Fats, Oils, and Grease (FOG) are found in food products such as meat, butter and margarine, cooking oil, lard and shortening, baked goods, sauces, and dairy products. When FOG is discharged down the drain, it can cause blockages in wastepipes in apartments, homes, commercial buildings, and the public sanitary sewer system. Blockages in the pipes can lead to sewer back-ups. Sewer back-ups can flood residences, businesses, city streets, and city sidewalks with untreated raw sewage. Cleaning up a sewage back-up and clearing FOG clogs in the pipes are extremely costly. Damaged items such as carpeting and upholstered furniture cannot be cleaned and must be discarded. Nearly one half of sewage back-ups are caused by FOG clogs in the pipes. Thousands of dollars are spent each year clearing public sewer lines of FOG clogs to try and prevent sewer back-ups from happening. In recent years, the Stamford WPCA has removed over 1.25 million pounds of fats, oils, and grease from the sanitary sewer system.
What can you do to prevent a FOG Clog? Click here for an educational brochure!
Make sure all of your sinks have strainers. Empty the food scraps from the strainers into the trash, not down the sink.
Avoid using garbage disposals/grinders where FOG can be discharge down the drain.
Recycle the FOG that is left over in pots and pans from cooking. Once the FOG has cooled, pour or spoon it into a durable container with a secure lid. The container should be stored out of reach of children and pets. Stamford residents can bring their FOG in the container for recycling at the Katrina Mygatt Recycling Center 130 Magee Avenue.
Prior to washing, use disposable towels and dry wipe residual FOG in pots and pans from cooking, and on dishes and utensils. Discard used disposable towels such as absorbent paper towels in the trash.
Commercial Food Service Establishments
In 2005, the State of CT Department of Energy and Environmental Protection (DEEP) established a General Permit for the Discharge of Wastewater Associated with Food Service Establishments. The general permit was renewed in 2015. This permit governs the management and discharge of FOG generated by Class III and Class IV food service establishments (FSE’s) operating in the State of Connecticut. A significant portion of the permit focuses on the installation and maintenance of grease management equipment, the storage and disposal of renderable and non-renderable FOG, record keeping, and minimizing the discharge of FOG into sanitary sewers by implementing employee best management practices.
In 2009, the City of Stamford enacted Ordinance No. 1104 concerning the discharge of wastewater from food preparation establishments known as Article V Abatement of Fats, Oils, and Grease Discharge into Public Sewers of Chapter 200-Sewers in the City of Stamford Code of Ordinances. The Stamford Water Pollution Control Authority (SWPCA) is the responsible agency to enforce this ordinance and SWPCA is also responsible to promulgate regulations, policies and procedures related to the control of fats, oils, and grease. The requirements set forth in Article V of Chapter 200 and the City’s FOG Abatement Program is applicable to Stamford’s Class III and Class IV food service establishments. Routine and follow-up inspections of the establishments are conducted by SWPCA to determine compliance with program requirements. There are monetary fines and enforcement action(s) associated with non-compliance.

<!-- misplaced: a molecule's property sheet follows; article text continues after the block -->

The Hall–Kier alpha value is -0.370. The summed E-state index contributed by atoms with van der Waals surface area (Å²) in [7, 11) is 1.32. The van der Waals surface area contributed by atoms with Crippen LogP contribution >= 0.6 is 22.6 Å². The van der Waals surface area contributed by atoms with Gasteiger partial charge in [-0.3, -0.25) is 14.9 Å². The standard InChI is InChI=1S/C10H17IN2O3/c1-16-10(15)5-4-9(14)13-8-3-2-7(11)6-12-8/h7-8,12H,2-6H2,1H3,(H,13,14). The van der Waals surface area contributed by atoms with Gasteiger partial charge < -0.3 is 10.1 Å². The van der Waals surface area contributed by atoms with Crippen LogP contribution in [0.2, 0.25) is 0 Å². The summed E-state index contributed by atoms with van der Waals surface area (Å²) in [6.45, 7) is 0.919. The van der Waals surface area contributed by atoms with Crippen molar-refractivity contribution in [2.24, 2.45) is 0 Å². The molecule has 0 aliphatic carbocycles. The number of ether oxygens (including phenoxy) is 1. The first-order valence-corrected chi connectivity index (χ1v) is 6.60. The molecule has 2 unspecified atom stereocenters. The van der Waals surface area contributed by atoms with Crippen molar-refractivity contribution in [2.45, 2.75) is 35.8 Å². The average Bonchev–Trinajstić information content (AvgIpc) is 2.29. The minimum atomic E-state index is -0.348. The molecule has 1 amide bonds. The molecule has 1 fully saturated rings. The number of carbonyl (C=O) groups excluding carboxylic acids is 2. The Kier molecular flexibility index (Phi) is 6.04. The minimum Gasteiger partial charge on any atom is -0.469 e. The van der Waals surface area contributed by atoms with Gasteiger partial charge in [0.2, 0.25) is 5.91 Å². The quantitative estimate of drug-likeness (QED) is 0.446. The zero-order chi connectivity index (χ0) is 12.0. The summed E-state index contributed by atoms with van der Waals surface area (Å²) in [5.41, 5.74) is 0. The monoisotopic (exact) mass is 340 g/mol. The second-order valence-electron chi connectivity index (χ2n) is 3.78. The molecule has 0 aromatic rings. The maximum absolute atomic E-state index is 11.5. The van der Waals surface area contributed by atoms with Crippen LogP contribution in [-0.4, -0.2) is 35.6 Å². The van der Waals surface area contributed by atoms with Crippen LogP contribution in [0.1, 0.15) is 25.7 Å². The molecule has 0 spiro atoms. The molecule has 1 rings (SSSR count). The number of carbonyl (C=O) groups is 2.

As part of FOG Abatement Program requirements, the owner/operators of the food service establishments are obliged to:
- Register the food service establishment with SWPCA.
- Prepare and implement an approved FOG Abatement Plan at the establishment. The FOG Abatement Plan describes the actions to be taken by the owners, managers, and employees of the food service establishment to properly manage and minimize the discharge of FOG generated by the facility. When preparing a FOG Abatement Plan, the FSE owners should refer to the guidance document listed below.
- Install and properly maintain adequate and approved grease management equipment. Ensure all of the appropriate equipment, fixtures, or drains discharge into the grease management equipment.
- Properly manage and control the storage and disposal of renderable and non-renderable FOG generated by the facility to prevent the FOG discharging into the city’s sanitary or stormwater systems.
- Maintain records on grease management equipment maintenance and the storage and disposal of renderable and non-renderable FOG.
- Obtain from SWPCA, a Permit to Discharge wastewater generated by the food service establishment into the sanitary sewer system. A Permit to Discharge is issued once the food service establishment is in compliance with the program requirements.
FOOD SERVICE ESTABLISHMENT DOCUMENTS & FORMS
- Registration Application
- FOG Abatement Plan Form
- Log Sheet for Renderable FOG
- Log Sheet for Non-Renderable FOG
BROCHURES, SIGNS, PICTURES & POSTERS:
- "No Grease" Sign
- "Stop! Think! And Ask Yourself" Sign
- "Don't Flush That!" Sign
- "Recipe for a FOG Clog" Poster
- "Recipe to Prevent a FOG Clog" Poster
- The Difference Dry Wiping Can Make Pictures
- DEEP Best Management Practices Poster
- Compliance Schedule
- Highlights of FOG Program Requirements
- Permits to Discharge
- Penalties & Fines
- Grease Management Equipment - What You Need to Know
- Guidelines and Instructions for Preparing a FOG Abatement Plan
- Guidelines for Cleaning Exhaust Filters
- Guidelines for Cleaning Passive Point-Source Grease Traps/Interceptors
- City of Stamford Ordinance No. 1104
- 2015 CT DEEP General Permit for the Discharge of Wastewater Associated with Food Service Establishments